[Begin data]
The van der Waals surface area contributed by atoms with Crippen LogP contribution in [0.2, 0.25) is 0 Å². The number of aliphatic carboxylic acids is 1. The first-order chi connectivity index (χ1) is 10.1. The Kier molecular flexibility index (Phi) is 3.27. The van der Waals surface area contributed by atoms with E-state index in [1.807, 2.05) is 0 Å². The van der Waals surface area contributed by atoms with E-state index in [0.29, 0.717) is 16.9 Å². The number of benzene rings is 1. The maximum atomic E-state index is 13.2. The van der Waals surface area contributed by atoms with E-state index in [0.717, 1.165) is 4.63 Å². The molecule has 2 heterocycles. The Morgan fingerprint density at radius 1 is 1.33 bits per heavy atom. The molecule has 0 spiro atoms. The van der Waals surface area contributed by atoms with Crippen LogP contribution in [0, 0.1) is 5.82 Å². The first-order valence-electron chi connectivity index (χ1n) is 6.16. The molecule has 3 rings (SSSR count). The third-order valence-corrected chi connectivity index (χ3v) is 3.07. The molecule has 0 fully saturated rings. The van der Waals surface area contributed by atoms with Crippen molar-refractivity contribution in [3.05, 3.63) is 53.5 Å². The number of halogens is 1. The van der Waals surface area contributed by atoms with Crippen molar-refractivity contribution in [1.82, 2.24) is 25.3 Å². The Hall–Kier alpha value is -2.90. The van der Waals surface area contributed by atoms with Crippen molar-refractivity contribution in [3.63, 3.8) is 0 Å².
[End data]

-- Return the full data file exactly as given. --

The van der Waals surface area contributed by atoms with Crippen LogP contribution in [0.2, 0.25) is 0 Å². The number of aliphatic carboxylic acids is 1. The first-order chi connectivity index (χ1) is 10.1. The Kier molecular flexibility index (Phi) is 3.27. The van der Waals surface area contributed by atoms with E-state index in [1.807, 2.05) is 0 Å². The van der Waals surface area contributed by atoms with E-state index in [0.29, 0.717) is 16.9 Å². The number of benzene rings is 1. The maximum atomic E-state index is 13.2. The van der Waals surface area contributed by atoms with E-state index in [0.717, 1.165) is 4.63 Å². The molecule has 2 heterocycles. The Morgan fingerprint density at radius 1 is 1.33 bits per heavy atom. The molecule has 0 spiro atoms. The van der Waals surface area contributed by atoms with Crippen LogP contribution in [0, 0.1) is 5.82 Å². The first-order valence-electron chi connectivity index (χ1n) is 6.16. The molecule has 3 rings (SSSR count). The third-order valence-corrected chi connectivity index (χ3v) is 3.07. The molecule has 0 fully saturated rings. The van der Waals surface area contributed by atoms with Crippen molar-refractivity contribution in [3.05, 3.63) is 53.5 Å². The number of halogens is 1. The van der Waals surface area contributed by atoms with Crippen molar-refractivity contribution in [1.82, 2.24) is 25.3 Å². The Hall–Kier alpha value is -2.90. The van der Waals surface area contributed by atoms with Crippen molar-refractivity contribution in [3.63, 3.8) is 0 Å².